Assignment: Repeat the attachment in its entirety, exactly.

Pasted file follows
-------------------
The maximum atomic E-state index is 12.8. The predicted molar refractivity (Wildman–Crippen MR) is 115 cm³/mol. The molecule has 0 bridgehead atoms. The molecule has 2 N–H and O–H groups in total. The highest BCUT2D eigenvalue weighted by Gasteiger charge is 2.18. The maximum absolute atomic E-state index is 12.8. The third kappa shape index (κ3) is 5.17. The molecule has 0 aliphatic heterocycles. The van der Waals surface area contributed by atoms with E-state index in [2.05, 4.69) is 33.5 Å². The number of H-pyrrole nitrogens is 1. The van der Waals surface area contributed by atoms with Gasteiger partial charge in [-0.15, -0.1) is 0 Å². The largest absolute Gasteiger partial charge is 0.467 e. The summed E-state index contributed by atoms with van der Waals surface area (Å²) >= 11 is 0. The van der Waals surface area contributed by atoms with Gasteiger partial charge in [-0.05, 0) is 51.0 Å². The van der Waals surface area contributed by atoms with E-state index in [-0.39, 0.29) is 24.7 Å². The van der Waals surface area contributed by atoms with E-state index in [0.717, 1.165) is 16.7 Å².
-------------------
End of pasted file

The maximum atomic E-state index is 12.8. The predicted molar refractivity (Wildman–Crippen MR) is 115 cm³/mol. The molecule has 0 bridgehead atoms. The molecule has 2 N–H and O–H groups in total. The highest BCUT2D eigenvalue weighted by Gasteiger charge is 2.18. The maximum absolute atomic E-state index is 12.8. The third kappa shape index (κ3) is 5.17. The molecule has 0 aliphatic heterocycles. The van der Waals surface area contributed by atoms with E-state index in [2.05, 4.69) is 33.5 Å². The number of H-pyrrole nitrogens is 1. The van der Waals surface area contributed by atoms with Gasteiger partial charge in [-0.15, -0.1) is 0 Å². The largest absolute Gasteiger partial charge is 0.467 e. The summed E-state index contributed by atoms with van der Waals surface area (Å²) >= 11 is 0. The van der Waals surface area contributed by atoms with Gasteiger partial charge in [-0.05, 0) is 51.0 Å². The van der Waals surface area contributed by atoms with E-state index in [-0.39, 0.29) is 24.7 Å². The van der Waals surface area contributed by atoms with E-state index in [0.717, 1.165) is 16.7 Å².